Personal Protective Equipment (PPE) has become one of the most discussed topics in the news today. Most households completely unaware of the acronym are now intimately aware of what the acronym stands for. However, PPE covers a very wide range of equipment designed to protect people and workers.
From head to toe, there is PPE designed to protect the human body from a variety of different hazards, for example:
- Head protection: helmet, hard hat, face mask, cold weather gear
- Eyes: safety glasses, goggles, welder’s mask or goggles for flash protection
- Ears: ear plugs, ear muff hearing protection, sound cancellation head phones
- Breathing: dust mask, particle mask, respirator, scuba
- Torso: coveralls, fire rated turnout gear, cut resistant vest, bullet proof vest, chainsaw bib over coat, cold weather base layer, fall protection harness.
- Arms: welder’s arm protection, cut resistant arm sleeves
- Hands: work gloves, disposable gloves, cut resistant gloves, electrically resistant gloves, fire or heat resistant gloves.
- Legs: work pants, cold weather base layer, coveralls, fire rated turnout gear, chainsaw chaps.
- Feet: work shoes, slip resistant shoes, steel toed shoes, electrically resistant shoes.
Each of these myriad of PPE are designed for specific or combinations of different hazards and are typically designed to perform up to an engineering standard or industry accepted standard of care. Most PPE can’t be sold or called a safety product or device without being rated or graded and tested to objective criteria.
PPE typically provide either on product instructions and warnings on how to use and maintain the PPE and/or come with a manual. PPE are rated or graded for the number of uses the PPE is capable of. Some PPE are designed to be one-size fits all (or most), while other PPE requires fitting custom to the individual or in groups and range of sizes.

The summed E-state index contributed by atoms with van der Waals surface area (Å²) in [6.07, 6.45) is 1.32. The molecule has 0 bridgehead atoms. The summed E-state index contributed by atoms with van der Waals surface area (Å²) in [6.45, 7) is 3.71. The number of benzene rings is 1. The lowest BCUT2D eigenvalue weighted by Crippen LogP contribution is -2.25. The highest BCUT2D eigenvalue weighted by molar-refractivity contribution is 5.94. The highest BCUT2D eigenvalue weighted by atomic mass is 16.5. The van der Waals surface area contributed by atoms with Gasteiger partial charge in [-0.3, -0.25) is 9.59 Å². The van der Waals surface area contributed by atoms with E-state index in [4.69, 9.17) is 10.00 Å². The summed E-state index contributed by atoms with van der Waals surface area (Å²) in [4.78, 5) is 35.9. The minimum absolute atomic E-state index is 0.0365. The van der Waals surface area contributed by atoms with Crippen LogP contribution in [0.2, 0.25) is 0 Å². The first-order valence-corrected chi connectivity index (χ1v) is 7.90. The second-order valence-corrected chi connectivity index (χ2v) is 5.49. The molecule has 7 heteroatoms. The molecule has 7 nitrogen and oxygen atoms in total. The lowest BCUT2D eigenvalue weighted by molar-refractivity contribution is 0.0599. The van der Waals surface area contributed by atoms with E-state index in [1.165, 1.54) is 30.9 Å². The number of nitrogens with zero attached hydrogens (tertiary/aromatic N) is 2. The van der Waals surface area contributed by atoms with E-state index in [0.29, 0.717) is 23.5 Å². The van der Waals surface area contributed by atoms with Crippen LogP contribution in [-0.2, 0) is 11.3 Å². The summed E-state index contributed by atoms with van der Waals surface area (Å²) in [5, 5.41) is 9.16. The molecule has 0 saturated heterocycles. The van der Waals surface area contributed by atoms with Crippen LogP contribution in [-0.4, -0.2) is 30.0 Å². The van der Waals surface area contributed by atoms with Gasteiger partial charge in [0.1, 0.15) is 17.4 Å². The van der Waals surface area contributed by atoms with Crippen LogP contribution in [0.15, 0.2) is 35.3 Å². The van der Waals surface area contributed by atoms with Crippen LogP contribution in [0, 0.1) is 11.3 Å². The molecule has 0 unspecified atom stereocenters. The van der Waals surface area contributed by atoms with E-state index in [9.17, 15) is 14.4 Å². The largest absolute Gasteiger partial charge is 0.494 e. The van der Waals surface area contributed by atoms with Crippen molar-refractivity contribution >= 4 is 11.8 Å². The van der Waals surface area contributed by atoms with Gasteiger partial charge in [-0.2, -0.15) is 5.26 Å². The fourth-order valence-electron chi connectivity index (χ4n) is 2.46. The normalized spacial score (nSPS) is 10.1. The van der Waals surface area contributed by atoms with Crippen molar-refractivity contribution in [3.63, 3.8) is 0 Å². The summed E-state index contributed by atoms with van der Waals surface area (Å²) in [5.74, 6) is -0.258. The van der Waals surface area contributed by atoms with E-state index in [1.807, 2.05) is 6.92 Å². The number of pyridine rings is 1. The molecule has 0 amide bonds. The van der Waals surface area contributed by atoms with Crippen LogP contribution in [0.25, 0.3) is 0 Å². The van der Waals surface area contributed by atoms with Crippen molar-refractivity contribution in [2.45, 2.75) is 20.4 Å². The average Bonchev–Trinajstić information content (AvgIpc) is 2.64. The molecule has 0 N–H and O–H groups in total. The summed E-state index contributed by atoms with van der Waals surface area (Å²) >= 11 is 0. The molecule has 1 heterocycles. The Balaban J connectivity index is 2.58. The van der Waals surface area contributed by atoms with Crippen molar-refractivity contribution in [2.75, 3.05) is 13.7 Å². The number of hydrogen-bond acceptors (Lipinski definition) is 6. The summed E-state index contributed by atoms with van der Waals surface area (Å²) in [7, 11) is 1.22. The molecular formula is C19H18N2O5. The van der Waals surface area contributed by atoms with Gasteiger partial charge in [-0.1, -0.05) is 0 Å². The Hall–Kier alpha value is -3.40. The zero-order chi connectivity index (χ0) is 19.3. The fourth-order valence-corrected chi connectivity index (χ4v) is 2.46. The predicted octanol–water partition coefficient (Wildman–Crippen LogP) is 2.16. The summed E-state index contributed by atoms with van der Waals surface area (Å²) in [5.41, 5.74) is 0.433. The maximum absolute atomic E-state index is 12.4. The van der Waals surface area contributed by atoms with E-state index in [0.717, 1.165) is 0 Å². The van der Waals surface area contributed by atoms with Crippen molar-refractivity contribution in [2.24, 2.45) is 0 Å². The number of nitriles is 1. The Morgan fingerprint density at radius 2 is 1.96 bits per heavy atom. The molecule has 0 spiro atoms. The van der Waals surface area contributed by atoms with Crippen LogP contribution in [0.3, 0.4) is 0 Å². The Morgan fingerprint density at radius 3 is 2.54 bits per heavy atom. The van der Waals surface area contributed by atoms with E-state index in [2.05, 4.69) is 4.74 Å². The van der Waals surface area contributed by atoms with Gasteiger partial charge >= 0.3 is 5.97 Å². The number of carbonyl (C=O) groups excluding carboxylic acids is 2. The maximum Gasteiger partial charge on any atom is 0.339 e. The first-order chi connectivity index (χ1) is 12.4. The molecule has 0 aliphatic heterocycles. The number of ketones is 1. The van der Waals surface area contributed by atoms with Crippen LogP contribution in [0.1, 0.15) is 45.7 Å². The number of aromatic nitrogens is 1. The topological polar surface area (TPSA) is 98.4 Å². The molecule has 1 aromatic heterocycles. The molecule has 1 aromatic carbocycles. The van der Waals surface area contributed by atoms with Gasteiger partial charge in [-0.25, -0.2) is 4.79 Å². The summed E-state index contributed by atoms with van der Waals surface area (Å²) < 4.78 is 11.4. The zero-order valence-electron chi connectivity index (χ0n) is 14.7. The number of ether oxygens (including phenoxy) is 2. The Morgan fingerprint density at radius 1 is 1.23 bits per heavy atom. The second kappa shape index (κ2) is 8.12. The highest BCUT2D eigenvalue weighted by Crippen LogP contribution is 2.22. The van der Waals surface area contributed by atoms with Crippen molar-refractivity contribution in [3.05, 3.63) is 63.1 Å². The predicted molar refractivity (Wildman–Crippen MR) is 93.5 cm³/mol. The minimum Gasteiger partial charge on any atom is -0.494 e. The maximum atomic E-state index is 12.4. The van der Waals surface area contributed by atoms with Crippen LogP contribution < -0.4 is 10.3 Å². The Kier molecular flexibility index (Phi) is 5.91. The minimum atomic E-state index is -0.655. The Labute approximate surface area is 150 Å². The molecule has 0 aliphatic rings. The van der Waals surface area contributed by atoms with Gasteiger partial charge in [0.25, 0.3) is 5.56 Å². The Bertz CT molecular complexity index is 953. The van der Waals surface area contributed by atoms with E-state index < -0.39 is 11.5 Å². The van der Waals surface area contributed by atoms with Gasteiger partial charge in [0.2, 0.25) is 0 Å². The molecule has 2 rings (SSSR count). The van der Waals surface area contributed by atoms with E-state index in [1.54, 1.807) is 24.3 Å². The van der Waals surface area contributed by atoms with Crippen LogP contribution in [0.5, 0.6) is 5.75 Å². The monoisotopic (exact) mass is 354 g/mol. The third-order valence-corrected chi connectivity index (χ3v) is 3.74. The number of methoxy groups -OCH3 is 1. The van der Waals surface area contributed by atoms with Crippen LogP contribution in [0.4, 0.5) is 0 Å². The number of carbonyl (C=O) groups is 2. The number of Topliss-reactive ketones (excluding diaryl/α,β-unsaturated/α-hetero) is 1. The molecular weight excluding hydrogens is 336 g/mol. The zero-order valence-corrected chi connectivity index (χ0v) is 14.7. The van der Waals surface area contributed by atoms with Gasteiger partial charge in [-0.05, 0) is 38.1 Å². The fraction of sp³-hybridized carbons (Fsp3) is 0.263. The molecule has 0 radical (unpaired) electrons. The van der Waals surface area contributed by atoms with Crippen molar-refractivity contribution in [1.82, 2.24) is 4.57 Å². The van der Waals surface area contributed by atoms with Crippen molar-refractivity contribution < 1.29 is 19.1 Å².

The most common reason people are reluctant to wear PPE is comfort or fit. Because PPE is designed to protect parts of the human body, as a by-product PPE tend to affect that very part of the body the PPE was intended to protect. For example, safety glasses provide protection for a person’s eyes, but can affect the person’s field of view or fog up in certain situations. Steel toed boots protect a person’s feet, but can reduce a person’s tactile feel of the floor or walking surface.
Sometimes human factors can affect whether or not PPE is worn. Workers may believe (reality or not) that the PPE may not work or isn’t that effective or creates a greater hazard. In these situations, an engineering and human factors analysis may need to be performed to understand whether or not PPE can/should be worn. If not, what are the alternative administrative or engineering controls necessary to mitigate the hazard. Note: PPE is considered at the bottom of the Hierarchy of Safety and should be considered when all other hazard controls have been exhausted.
ARCCA has the multi-discipline background to assist with incidents involving PPE including containment and energy analysis, path of travel, biomechanical analysis of injuries, warning and instructions, compliance, foreseeable and unforeseeable use or misuse.
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